If there’s one thing that makes the US craft beer scene stand out, it’s the hops! Some of the most hop-forward beers in the world are brewed here in the USA, many of them exclusively with All-American hops. Every so often craft breweries or homebrew enthusiasts try different techniques to add a more hoppy taste to their beer.
Whether it’s the continual adding of the hops during the entire boil period as with Dogfish Head’s 90 Minute IPA, or late hop additions with a torpedo-like vessel as in Sierra Nevada’s Torpedo IPA, the finished beer often takes on a more complex or more bitter hop profile. One method which has recently been rediscovered and goes against the conventional homebrewing wisdom of adding hops during the boil is first wort hopping.
Something of a time capsule German brewing technique, first wort hopping (FWH) descended into obscurity, but thanks to a Brauwelt report entitled “The Rediscovery of First Wort Hopping” published in 1995, it was exhumed from the dust and debris of decades gone by.
While FWH still hasn’t reclaimed the popularity it enjoyed in the mid to late 1800s, many brewers swear by this technique for a more complex bitterness to their beer.
First Wort Hopping Explaine
As I’m sure you’re aware, the SOP for combining your hops and hot wort is to wait until the wort is a-boilin’ and a-bubblin’, then, in accordance with a well-thought-out schedule, you add the hops, bit by bit, in order to optimize aromatics and bittering.
First wort hopping, on the other hand, strays from this well-trodden path.
Rather than wait until your wort is boiling, you add an amount of your hops just beforehand, then proceed as normal.
It doesn’t exactly remap the brewing landscape, but, depending on who you ask, it can have some pretty epic results.
Why Do People Use the First Wort Hopping Technique
The primary goal of FWH is to create a refined bitterness, a smoother taste with fewer teeth, if you will.
The secondary goal is more of a happy symptom of the FWH process.
With hops already integrated into the wort, when it comes to adding the first part of your scheduled hops, you don’t have to worry about your boil kettle going bananas.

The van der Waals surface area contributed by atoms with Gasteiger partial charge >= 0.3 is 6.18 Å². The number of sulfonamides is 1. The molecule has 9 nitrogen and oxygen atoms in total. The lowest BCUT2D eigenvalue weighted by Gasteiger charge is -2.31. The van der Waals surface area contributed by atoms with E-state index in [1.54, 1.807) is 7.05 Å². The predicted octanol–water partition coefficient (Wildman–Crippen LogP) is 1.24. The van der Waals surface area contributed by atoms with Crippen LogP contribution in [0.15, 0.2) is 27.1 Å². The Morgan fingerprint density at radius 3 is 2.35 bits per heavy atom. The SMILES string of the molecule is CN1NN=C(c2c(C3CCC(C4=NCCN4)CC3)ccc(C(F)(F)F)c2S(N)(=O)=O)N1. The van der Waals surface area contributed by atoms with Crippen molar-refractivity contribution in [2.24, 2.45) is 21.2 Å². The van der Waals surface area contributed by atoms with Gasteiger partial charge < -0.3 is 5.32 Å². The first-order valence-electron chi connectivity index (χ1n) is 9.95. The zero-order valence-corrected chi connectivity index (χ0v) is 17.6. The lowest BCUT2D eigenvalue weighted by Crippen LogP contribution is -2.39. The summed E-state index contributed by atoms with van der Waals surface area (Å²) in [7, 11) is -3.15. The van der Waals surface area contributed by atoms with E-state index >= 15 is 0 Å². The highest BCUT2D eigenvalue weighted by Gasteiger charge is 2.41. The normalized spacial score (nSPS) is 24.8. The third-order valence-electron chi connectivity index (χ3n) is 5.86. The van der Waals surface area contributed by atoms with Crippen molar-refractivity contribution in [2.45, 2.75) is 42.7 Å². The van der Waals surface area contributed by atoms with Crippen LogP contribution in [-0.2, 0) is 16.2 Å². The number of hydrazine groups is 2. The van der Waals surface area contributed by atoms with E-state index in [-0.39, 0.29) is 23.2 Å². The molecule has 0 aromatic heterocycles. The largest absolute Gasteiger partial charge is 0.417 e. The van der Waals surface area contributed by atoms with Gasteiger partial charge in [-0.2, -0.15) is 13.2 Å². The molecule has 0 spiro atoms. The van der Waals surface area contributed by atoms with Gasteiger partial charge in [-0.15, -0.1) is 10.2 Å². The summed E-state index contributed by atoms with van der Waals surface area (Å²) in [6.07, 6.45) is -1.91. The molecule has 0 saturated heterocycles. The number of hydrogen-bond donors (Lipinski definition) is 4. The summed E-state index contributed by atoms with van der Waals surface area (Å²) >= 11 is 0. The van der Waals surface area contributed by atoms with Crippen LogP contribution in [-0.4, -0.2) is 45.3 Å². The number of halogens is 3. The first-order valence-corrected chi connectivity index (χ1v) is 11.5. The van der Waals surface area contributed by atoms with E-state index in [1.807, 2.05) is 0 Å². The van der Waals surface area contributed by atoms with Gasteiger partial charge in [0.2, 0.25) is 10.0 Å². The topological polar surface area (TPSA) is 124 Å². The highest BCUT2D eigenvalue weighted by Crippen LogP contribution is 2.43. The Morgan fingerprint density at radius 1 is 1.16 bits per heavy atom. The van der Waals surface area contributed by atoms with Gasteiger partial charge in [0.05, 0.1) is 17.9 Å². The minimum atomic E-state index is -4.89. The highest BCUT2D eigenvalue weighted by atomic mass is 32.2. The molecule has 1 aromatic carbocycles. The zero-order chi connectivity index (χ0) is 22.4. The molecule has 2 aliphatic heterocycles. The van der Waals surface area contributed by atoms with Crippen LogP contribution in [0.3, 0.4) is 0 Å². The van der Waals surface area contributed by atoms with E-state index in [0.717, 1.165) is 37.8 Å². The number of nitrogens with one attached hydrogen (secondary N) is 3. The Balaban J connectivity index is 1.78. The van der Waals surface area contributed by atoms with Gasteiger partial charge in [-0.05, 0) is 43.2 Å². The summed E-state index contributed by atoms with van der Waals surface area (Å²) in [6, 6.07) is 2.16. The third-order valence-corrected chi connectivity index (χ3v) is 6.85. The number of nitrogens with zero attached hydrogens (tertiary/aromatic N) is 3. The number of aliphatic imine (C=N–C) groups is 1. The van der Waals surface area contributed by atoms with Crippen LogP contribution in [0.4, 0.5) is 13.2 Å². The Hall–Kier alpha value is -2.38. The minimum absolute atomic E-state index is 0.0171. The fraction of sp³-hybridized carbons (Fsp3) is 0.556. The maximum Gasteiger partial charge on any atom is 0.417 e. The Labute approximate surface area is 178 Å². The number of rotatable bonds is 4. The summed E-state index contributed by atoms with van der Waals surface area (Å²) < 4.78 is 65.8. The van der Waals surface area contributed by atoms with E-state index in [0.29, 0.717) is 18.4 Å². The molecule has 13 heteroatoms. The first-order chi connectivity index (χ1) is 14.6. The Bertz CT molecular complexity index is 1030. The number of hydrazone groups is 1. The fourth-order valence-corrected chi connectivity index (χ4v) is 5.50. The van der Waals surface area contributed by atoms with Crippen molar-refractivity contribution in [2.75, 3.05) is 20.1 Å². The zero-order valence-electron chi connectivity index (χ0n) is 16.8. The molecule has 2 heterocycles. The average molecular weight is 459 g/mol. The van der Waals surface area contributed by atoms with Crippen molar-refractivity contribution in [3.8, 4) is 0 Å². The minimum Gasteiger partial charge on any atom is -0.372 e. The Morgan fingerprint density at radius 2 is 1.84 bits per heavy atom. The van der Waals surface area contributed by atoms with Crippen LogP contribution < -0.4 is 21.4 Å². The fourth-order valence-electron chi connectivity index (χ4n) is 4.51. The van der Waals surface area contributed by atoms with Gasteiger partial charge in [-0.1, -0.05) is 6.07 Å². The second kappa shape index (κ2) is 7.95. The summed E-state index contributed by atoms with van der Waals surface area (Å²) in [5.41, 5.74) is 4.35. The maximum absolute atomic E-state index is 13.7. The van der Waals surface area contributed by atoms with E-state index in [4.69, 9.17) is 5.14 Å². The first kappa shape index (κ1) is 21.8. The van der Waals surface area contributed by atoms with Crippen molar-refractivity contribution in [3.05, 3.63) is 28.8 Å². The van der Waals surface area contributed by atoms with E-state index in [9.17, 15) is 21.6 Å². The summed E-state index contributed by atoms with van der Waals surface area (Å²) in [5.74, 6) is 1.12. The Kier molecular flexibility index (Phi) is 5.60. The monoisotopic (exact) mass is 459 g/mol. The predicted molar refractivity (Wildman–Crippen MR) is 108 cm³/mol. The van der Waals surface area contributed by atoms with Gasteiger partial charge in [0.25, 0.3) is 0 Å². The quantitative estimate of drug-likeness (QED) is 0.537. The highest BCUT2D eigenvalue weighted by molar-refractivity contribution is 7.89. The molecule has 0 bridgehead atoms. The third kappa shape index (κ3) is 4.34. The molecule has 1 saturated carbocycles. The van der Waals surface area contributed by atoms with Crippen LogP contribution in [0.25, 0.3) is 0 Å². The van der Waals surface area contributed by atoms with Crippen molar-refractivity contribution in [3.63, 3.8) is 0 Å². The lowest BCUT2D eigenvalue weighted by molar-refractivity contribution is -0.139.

Who Came up With First Wort Hopping?
Unfortunately, this is one brewing tidbit that really has been lost to the ages.
We just don’t know who invented FWH, but we can assert that it was likely discovered by accident through playful experimentation, as is the case with most brewing techniques.
It’s also possible that a novice (or drunk) brewer simply made a mistake when working on their batch, absentmindedly placing some hops in the wort before boiling it.
Perhaps they realized what they’d done, but didn’t want to start over, so just carried on to see how the beer would turn out.
How Does First Wort Hopping Work?
The science behind this intriguing technique revolves around the two sides of hops, alpha acids and oils.
See, the oil content of hops is thermally volatile, so when you add it after boiling the wort, it reacts and instantaneously boils off.
But, if you add to the wort before boiling, the oil is afforded a grace period and becomes a more soluble compound.
Then, when you finally do bring your wort to the boil, significantly more hop oil remains in the wort, and it’s this oil that carries that signature hops aroma.
When it comes to the smooth bitterness evoked by FWH, the science isn’t as conclusive; however, we do know that it has a lot to do with cohumulone, which is one of the primary alpha acids in hops.